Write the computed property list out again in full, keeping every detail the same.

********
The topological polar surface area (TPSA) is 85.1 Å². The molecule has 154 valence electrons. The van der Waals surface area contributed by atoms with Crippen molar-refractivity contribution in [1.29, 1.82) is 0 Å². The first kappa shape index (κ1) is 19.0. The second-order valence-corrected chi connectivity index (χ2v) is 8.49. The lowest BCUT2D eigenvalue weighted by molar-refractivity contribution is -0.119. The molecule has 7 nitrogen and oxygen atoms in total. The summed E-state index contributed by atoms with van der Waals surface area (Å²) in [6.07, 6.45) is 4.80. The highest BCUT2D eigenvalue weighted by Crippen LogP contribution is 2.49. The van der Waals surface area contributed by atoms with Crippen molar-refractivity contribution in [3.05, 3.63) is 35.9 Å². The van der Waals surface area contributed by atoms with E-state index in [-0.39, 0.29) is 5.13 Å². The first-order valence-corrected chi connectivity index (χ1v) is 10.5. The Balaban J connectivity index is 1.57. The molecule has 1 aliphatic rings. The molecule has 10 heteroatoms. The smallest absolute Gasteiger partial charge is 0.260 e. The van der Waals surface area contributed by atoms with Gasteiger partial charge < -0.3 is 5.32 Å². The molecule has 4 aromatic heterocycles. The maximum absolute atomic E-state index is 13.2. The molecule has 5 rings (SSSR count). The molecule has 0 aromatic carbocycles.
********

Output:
The topological polar surface area (TPSA) is 85.1 Å². The molecule has 154 valence electrons. The van der Waals surface area contributed by atoms with Crippen molar-refractivity contribution in [1.29, 1.82) is 0 Å². The first kappa shape index (κ1) is 19.0. The second-order valence-corrected chi connectivity index (χ2v) is 8.49. The lowest BCUT2D eigenvalue weighted by molar-refractivity contribution is -0.119. The molecule has 7 nitrogen and oxygen atoms in total. The summed E-state index contributed by atoms with van der Waals surface area (Å²) in [6.07, 6.45) is 4.80. The highest BCUT2D eigenvalue weighted by Crippen LogP contribution is 2.49. The van der Waals surface area contributed by atoms with Crippen molar-refractivity contribution in [3.05, 3.63) is 35.9 Å². The van der Waals surface area contributed by atoms with E-state index in [-0.39, 0.29) is 5.13 Å². The first-order valence-corrected chi connectivity index (χ1v) is 10.5. The Balaban J connectivity index is 1.57. The molecule has 1 aliphatic rings. The molecule has 10 heteroatoms. The smallest absolute Gasteiger partial charge is 0.260 e. The van der Waals surface area contributed by atoms with Gasteiger partial charge < -0.3 is 5.32 Å². The molecule has 4 aromatic heterocycles. The maximum absolute atomic E-state index is 13.2. The molecule has 5 rings (SSSR count). The molecule has 0 aromatic carbocycles.